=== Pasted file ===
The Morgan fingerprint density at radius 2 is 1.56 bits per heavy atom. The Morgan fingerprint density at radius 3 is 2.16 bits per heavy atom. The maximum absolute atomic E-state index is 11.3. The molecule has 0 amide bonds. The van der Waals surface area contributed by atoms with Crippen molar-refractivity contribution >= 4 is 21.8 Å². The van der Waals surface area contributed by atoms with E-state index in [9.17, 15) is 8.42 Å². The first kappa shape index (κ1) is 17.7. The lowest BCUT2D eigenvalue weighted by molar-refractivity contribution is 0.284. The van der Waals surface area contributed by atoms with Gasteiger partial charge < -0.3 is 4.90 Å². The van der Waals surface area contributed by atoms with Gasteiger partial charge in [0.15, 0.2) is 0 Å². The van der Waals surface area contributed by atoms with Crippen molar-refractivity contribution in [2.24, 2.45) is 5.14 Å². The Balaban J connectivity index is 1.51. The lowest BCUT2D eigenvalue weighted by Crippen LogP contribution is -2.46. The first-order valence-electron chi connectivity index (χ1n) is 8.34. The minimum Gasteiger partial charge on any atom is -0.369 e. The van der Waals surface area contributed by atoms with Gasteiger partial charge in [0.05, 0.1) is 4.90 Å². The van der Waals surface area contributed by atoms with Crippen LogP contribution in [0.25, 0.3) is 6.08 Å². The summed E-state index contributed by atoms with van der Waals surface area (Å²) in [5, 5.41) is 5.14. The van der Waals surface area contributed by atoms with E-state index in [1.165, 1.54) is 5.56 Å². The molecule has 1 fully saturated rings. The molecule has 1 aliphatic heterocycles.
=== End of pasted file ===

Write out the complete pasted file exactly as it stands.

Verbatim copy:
The Morgan fingerprint density at radius 2 is 1.56 bits per heavy atom. The Morgan fingerprint density at radius 3 is 2.16 bits per heavy atom. The maximum absolute atomic E-state index is 11.3. The molecule has 0 amide bonds. The van der Waals surface area contributed by atoms with Crippen molar-refractivity contribution >= 4 is 21.8 Å². The van der Waals surface area contributed by atoms with E-state index in [9.17, 15) is 8.42 Å². The first kappa shape index (κ1) is 17.7. The lowest BCUT2D eigenvalue weighted by molar-refractivity contribution is 0.284. The van der Waals surface area contributed by atoms with Gasteiger partial charge < -0.3 is 4.90 Å². The van der Waals surface area contributed by atoms with Gasteiger partial charge in [0.15, 0.2) is 0 Å². The van der Waals surface area contributed by atoms with Crippen molar-refractivity contribution in [2.24, 2.45) is 5.14 Å². The Balaban J connectivity index is 1.51. The lowest BCUT2D eigenvalue weighted by Crippen LogP contribution is -2.46. The first-order valence-electron chi connectivity index (χ1n) is 8.34. The minimum Gasteiger partial charge on any atom is -0.369 e. The van der Waals surface area contributed by atoms with Gasteiger partial charge in [0.05, 0.1) is 4.90 Å². The van der Waals surface area contributed by atoms with Crippen LogP contribution in [0.25, 0.3) is 6.08 Å². The summed E-state index contributed by atoms with van der Waals surface area (Å²) in [5, 5.41) is 5.14. The van der Waals surface area contributed by atoms with E-state index in [1.165, 1.54) is 5.56 Å². The molecule has 1 fully saturated rings. The molecule has 1 aliphatic heterocycles.